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Started by Ruth Anthony-Gardner. Last reply by Daniel W Dec 28, 2016.
Started by Ruth Anthony-Gardner. Last reply by Joan Denoo Sep 29, 2016.
Started by Ruth Anthony-Gardner. Last reply by Bertold Brautigan Sep 28, 2016.
Started by Ruth Anthony-Gardner. Last reply by Grinning Cat Aug 27, 2016.
Started by Ruth Anthony-Gardner. Last reply by Joan Denoo Jul 20, 2016.
Started by Daniel W. Last reply by Grinning Cat Jun 22, 2016.
Started by Ruth Anthony-Gardner. Last reply by Joan Denoo Apr 9, 2016.
Started by Bertold Brautigan. Last reply by Bertold Brautigan Mar 30, 2016.
Started by Daniel W. Last reply by Susan Stanko Mar 7, 2016.
Started by Ruth Anthony-Gardner. Last reply by k.h. ky Jan 31, 2016.
Proving yet again that life imitates art--
Pastor Who Celebrated Orlando Massacre Arrested For Molesting Boy
And speaking of getting what you deserve!
Horndog fledgling priests:
Ireland's Future Priests Allegedly Can't Keep Off Grindr
Daniel & Grinning Cat, thanks for the listing of options. I think if I had such a partner, male or female, married or not, I would call him or her "Spice". You guys make my day.
Daniel: calling your partner "Who died and made you Emperor?" - heh!
I've encountered a few married female-male* couples that refer to each other as their partners. And I'm all for rejecting the narrow gender roles implied in the etymology of "husband" ("male head of a household, master of a house", whereas "wife" once meant simply "woman").**
(And I do know one male-female couple who'll sometimes semi-jokingly call each other "Spouse".***)
I also see "wife" and "husband" as entrenched, widely understood words for spouses, words that have shifted from their original connotations. My impression is that men talking about their husbands, and women talking about their wives, have helped many straight people see same-sex marriage for what it is: not some separate institution of "gay marriage" but a natural part of marriage.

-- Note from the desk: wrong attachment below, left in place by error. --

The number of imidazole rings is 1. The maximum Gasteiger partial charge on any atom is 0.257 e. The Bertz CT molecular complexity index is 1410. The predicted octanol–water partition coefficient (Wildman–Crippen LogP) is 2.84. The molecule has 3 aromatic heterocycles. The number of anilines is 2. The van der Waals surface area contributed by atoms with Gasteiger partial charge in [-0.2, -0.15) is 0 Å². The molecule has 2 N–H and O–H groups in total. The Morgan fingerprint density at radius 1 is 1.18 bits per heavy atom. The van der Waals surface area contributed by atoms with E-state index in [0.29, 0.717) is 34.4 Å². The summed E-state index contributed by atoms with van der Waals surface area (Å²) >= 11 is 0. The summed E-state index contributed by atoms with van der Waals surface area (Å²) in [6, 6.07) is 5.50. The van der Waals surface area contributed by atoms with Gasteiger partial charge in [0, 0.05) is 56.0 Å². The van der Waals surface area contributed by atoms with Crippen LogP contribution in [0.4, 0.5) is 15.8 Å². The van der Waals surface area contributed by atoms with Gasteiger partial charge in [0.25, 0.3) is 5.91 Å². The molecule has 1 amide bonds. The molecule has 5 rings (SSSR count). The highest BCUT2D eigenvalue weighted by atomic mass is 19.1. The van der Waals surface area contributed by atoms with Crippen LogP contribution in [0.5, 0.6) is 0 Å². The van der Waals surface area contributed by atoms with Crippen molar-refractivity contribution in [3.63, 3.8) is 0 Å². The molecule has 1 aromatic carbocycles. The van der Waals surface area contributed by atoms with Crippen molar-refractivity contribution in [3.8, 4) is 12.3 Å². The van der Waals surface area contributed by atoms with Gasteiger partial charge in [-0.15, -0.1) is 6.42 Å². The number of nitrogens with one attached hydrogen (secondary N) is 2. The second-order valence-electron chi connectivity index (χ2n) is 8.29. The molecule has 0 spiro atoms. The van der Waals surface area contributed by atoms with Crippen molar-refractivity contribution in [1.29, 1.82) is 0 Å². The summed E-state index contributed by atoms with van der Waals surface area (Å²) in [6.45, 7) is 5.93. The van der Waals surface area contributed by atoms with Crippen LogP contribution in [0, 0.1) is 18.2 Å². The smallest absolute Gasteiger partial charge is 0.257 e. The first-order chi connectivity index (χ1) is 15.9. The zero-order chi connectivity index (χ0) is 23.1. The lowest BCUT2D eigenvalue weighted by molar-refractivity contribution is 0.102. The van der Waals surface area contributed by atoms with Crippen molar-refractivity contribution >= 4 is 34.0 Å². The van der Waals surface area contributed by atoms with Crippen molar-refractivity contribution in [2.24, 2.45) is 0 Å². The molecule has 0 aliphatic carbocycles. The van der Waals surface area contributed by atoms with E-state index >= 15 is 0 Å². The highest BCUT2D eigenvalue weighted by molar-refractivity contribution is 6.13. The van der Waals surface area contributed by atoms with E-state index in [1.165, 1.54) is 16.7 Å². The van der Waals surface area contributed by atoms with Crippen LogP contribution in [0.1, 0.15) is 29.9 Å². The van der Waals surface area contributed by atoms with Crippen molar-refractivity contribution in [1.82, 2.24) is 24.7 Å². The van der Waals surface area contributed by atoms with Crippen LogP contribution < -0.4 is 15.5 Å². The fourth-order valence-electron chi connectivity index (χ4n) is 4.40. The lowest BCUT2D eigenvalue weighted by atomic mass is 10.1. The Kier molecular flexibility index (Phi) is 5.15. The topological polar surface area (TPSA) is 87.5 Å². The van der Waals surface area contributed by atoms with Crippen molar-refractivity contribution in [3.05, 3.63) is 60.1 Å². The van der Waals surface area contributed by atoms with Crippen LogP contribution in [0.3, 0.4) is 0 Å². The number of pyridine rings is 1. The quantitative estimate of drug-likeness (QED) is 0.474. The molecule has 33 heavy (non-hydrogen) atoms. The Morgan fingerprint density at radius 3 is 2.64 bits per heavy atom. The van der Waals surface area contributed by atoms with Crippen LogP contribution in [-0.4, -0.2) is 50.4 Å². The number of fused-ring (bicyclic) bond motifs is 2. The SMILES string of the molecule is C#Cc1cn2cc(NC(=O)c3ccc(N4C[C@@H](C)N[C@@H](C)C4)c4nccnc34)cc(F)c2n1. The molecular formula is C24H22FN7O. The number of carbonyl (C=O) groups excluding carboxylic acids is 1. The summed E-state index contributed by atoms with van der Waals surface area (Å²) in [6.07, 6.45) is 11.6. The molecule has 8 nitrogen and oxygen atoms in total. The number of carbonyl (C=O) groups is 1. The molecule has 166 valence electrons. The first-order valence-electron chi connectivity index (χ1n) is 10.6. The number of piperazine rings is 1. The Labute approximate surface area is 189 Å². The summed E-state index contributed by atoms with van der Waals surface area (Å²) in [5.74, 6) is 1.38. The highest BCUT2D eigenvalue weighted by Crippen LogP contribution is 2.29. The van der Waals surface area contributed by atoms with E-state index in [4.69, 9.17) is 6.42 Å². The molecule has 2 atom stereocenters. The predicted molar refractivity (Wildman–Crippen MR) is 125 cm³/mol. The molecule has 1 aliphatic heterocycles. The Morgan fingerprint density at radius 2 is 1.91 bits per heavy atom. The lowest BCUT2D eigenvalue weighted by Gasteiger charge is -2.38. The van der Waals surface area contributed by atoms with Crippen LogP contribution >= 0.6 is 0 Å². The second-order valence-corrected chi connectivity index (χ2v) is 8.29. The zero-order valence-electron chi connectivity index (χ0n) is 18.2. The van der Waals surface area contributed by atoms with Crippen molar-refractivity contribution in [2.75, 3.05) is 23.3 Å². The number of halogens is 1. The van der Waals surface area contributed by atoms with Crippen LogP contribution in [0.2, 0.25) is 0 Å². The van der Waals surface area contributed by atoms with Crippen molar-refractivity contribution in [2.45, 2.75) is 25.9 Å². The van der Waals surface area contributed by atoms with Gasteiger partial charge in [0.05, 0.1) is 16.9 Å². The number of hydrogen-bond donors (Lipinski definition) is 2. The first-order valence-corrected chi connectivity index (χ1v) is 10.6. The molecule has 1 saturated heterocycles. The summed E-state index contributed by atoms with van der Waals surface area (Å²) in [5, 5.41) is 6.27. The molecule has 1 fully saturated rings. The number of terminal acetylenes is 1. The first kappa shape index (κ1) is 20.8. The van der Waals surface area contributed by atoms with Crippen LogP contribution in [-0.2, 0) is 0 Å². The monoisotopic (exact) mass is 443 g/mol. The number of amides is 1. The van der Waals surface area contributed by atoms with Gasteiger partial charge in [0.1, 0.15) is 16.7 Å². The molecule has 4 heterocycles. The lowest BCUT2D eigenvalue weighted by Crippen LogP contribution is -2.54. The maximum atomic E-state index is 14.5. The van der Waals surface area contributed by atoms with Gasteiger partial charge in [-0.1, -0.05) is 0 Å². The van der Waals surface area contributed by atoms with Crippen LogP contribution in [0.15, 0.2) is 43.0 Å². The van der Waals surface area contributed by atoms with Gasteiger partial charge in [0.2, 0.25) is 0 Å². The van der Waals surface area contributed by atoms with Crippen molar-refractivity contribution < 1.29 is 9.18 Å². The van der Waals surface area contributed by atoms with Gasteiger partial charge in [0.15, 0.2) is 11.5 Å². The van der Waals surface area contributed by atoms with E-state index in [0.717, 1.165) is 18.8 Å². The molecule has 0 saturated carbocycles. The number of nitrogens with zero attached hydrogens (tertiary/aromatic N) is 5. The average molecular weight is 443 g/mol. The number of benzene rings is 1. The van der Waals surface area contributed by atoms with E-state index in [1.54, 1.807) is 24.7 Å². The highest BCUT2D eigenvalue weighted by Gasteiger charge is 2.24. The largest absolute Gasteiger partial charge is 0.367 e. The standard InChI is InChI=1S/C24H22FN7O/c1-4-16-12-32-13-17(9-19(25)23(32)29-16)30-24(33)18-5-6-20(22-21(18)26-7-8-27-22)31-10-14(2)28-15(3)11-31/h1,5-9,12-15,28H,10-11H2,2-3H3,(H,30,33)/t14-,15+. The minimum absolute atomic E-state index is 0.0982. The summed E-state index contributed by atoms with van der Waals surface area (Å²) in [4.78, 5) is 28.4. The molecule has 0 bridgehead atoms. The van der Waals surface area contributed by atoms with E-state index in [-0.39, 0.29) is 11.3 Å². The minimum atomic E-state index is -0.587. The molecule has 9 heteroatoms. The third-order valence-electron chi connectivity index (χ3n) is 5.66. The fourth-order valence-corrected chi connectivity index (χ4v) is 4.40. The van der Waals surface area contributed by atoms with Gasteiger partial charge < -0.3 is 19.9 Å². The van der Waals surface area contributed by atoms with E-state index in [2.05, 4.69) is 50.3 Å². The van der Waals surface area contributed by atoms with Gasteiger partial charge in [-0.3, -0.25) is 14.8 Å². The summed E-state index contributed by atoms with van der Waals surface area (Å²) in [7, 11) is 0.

But whatever particular partners call each other (politely, in public, and without trying to impose roles on the rest of us, like someone insisting they be addressed as "Lord and Master"), I'll follow their lead.
* Interesting how various expressions such as "male and female", "husband and wife", "he or she", invariably put the man first. When I'm paying attention I often consciously break that pattern. ("'Man' is a false generic, as in 'Man, being a mammal, breastfeeds his young.'")
** Other languages can be worse: I remember reading about Israeli feminists proposing a replacement for the Hebrew term for "husband", which is literally the same word as "master, lord, owner", whereas "wife" is the same word as "woman". They suggested that a man's spouse refer to him as "my man", parallel to how a woman's spouse refers to her as "my woman". No idea how well that caught on.
*** The plural of "spouse" might well be "spice", for some! :)
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